Chimamanda Ngozi Adichie's fourth book, Americanah, is so smart about so many subjects that to call it a novel about being black in the 21st century doesn't even begin to convey its luxurious heft and scope. Americanah is indeed a novel about being black in the 21st century — in America, Great Britain and Africa, while answering a want ad, choosing a lover, hailing a cab, eating collard greens, watching Barack Obama on television — but you could also call it a novel of immigration and dislocation, just about every page tinged with faint loneliness.

Alternatively, it could be read as an exuberant comedy of manners about the foibles of Senegalese salon workers, pretentious African-American bohemians, Old Money Boston liberals, and artsy white lesbians who wear ugly thrift store dresses. Adichie, whose 2006 novel Half of a Yellow Sun won Britain's Orange Prize for Fiction, observes and ably skewers them all, while tossing off casual observations about contemporary life — the American overuse of the word "excited," the contemporary obsession with carrying around water bottles — like so much loose change. This rich and gloriously detailed tapestry is hung on the sturdy scaffolding of a sweet love story. And yes, Americanah is also a love story.

Ifemelu and Obinze meet and fall in love as students in their native Nigeria. He is calm and charismatic; she is argumentative and outspoken. Adichie's description of Ifemelu's first experience of love is exquisite and simple: "[Obinze] made her like herself." Unlike characters in much recent fiction set in Africa, Ifemelu and Obinze are not "starving, or raped, or from burned villages." Middle class and bookish, they have more in common with the educated Indian migrants of Jhumpa Lahiri's work than the refugees of Dave Eggers' What is the What or the devastated children in Uwem Akpan's Say You're One of Them. Both of Adichie's protagonists want to leave Nigeria not because they are desperate, but because they long for choice and stability. Like many Nigerians of their background, they have been "conditioned from birth to look towards somewhere else, eternally convinced that real lives happened in that somewhere else."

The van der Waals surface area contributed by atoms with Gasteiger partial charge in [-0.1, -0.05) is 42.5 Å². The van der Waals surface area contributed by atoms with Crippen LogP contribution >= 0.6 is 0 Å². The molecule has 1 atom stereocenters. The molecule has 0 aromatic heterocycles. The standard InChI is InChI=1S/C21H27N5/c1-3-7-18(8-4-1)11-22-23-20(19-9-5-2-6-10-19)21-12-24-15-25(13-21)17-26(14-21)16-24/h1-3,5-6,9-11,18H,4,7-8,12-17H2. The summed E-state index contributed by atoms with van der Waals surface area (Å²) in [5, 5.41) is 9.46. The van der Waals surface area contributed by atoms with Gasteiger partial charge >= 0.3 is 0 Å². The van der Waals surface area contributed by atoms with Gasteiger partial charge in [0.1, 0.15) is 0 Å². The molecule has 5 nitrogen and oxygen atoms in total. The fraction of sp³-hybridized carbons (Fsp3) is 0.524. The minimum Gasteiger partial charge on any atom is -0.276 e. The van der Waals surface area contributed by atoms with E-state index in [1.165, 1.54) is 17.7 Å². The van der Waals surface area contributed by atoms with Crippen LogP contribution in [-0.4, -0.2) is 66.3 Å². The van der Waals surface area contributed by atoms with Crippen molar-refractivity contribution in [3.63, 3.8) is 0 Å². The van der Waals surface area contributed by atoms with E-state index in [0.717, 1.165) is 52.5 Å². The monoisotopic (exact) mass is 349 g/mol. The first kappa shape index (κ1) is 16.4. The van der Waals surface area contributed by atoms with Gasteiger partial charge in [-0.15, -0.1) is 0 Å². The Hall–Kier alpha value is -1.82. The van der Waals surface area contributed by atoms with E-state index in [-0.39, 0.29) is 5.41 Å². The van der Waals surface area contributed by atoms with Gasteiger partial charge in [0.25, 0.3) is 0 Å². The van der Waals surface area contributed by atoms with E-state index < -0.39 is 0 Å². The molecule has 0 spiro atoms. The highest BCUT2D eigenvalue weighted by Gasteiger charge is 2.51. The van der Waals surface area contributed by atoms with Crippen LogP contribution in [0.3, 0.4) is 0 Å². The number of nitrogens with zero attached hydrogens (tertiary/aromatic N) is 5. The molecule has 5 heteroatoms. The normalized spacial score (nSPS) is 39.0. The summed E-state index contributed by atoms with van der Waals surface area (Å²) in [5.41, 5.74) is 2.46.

For Obinze, the "somewhere else" turns out to be Great Britain, though his stay is brief and grim. For Ifemelu — and Americanah is chiefly her story — the "somewhere else" is the United States. The novel begins as Ifemelu, now in her 30s, is preparing to return to Nigeria for the first time in 15 years. (It will also be the first time since she left that she sees Obinze, who has since married and had a daughter.) The bulk of the novel unfolds in flashback, a long and vivid account of those 15 years of self-imposed exile, some of which were degrading and miserable, others happy and prosperous, all of which offer a thought-provoking perspective on American life.

As might be expected, Ifemelu's journey starts out badly: People laugh at stories that she doesn't find funny and wear sweatpants to parties, as if to say, Ifemelu will later write, "We are too superior/busy/cool/not-uptight to bother about how we look to other people, and so we can wear pajamas to school and underwear to the mall." She is lonely, confused and poor.

Her luck begins to change after she takes a job as a nanny for a white woman named Kimberley who has the irksome but harmless habit of calling every black woman she sees "beautiful:" " 'I'm meeting my beautiful friend from graduate school,' Kimberley would say, or 'We're working with this beautiful woman on the inner-city project' and always, the women she referred to would turn out to be quite ordinary-looking, but always black." Ifemelu, unfailingly frank, eventually points out that not every black person is beautiful. She dates the beginning of her genuine friendship with Kimberley from that moment of candor.

Later, Ifemelu meets Kimberly's cousin Curt, a wealthy software entrepreneur, and they become romantically involved, the first biracial relationship for both of them. Curt is more of a type than a finely textured character, but at least he's a recognizable type: "He was upbeat, relentlessly so, in a way that only an American of his kind could be, and there was an infantile quality to this that she found admirable and repulsive."

When this relationship inevitably ends, Ifemelu begins a love affair with Blaine, an African-American academic who introduces her to his politically correct friends. Ifemelu's gimlet-eyed observations of their gatherings — the knowing gossip, virtuous eating habits, hipster uniforms — constitute some of the juiciest segments of the novel: "Were they serious, these people who were so enraged about imported vegetables that ripened in trucks?" she wonders. But there are other segments, almost as good, in which Ifemelu sits in a sweltering, run-down salon listening to a fatuous Senegalese beautician talk about her marital aspirations while braiding Ifemelu's hair.

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